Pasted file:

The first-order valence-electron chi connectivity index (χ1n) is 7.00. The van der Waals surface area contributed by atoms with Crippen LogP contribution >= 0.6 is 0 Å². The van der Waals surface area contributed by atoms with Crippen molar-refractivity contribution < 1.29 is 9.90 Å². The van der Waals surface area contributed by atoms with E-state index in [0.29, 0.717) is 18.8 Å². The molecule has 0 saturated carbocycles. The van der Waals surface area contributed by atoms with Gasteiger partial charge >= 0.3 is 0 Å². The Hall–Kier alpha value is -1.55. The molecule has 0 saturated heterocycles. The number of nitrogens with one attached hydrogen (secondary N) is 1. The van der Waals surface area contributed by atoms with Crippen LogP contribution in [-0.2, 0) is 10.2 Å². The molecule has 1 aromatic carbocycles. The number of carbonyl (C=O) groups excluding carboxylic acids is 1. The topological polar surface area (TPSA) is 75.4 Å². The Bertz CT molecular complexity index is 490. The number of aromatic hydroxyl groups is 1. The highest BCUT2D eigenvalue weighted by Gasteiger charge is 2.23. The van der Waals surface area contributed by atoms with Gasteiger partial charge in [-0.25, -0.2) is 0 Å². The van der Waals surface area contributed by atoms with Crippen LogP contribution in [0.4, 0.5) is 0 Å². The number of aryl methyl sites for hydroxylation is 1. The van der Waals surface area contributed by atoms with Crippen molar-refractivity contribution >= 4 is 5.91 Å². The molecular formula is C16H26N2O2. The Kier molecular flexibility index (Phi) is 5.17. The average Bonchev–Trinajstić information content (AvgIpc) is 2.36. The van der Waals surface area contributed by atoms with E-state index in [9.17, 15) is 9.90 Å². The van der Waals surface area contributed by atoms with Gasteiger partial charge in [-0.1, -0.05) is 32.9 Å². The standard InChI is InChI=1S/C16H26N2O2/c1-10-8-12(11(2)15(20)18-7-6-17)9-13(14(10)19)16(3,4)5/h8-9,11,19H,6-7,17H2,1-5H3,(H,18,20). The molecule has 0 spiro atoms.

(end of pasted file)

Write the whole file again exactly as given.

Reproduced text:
The first-order valence-electron chi connectivity index (χ1n) is 7.00. The van der Waals surface area contributed by atoms with Crippen LogP contribution >= 0.6 is 0 Å². The van der Waals surface area contributed by atoms with Crippen molar-refractivity contribution < 1.29 is 9.90 Å². The van der Waals surface area contributed by atoms with E-state index in [0.29, 0.717) is 18.8 Å². The molecule has 0 saturated carbocycles. The van der Waals surface area contributed by atoms with Gasteiger partial charge >= 0.3 is 0 Å². The Hall–Kier alpha value is -1.55. The molecule has 0 saturated heterocycles. The number of nitrogens with one attached hydrogen (secondary N) is 1. The van der Waals surface area contributed by atoms with Crippen LogP contribution in [-0.2, 0) is 10.2 Å². The molecule has 1 aromatic carbocycles. The number of carbonyl (C=O) groups excluding carboxylic acids is 1. The topological polar surface area (TPSA) is 75.4 Å². The Bertz CT molecular complexity index is 490. The number of aromatic hydroxyl groups is 1. The highest BCUT2D eigenvalue weighted by Gasteiger charge is 2.23. The van der Waals surface area contributed by atoms with Gasteiger partial charge in [-0.25, -0.2) is 0 Å². The van der Waals surface area contributed by atoms with Crippen LogP contribution in [0.4, 0.5) is 0 Å². The number of aryl methyl sites for hydroxylation is 1. The van der Waals surface area contributed by atoms with Crippen molar-refractivity contribution >= 4 is 5.91 Å². The molecular formula is C16H26N2O2. The Kier molecular flexibility index (Phi) is 5.17. The average Bonchev–Trinajstić information content (AvgIpc) is 2.36. The van der Waals surface area contributed by atoms with E-state index in [9.17, 15) is 9.90 Å². The van der Waals surface area contributed by atoms with Gasteiger partial charge in [-0.1, -0.05) is 32.9 Å². The standard InChI is InChI=1S/C16H26N2O2/c1-10-8-12(11(2)15(20)18-7-6-17)9-13(14(10)19)16(3,4)5/h8-9,11,19H,6-7,17H2,1-5H3,(H,18,20). The molecule has 0 spiro atoms.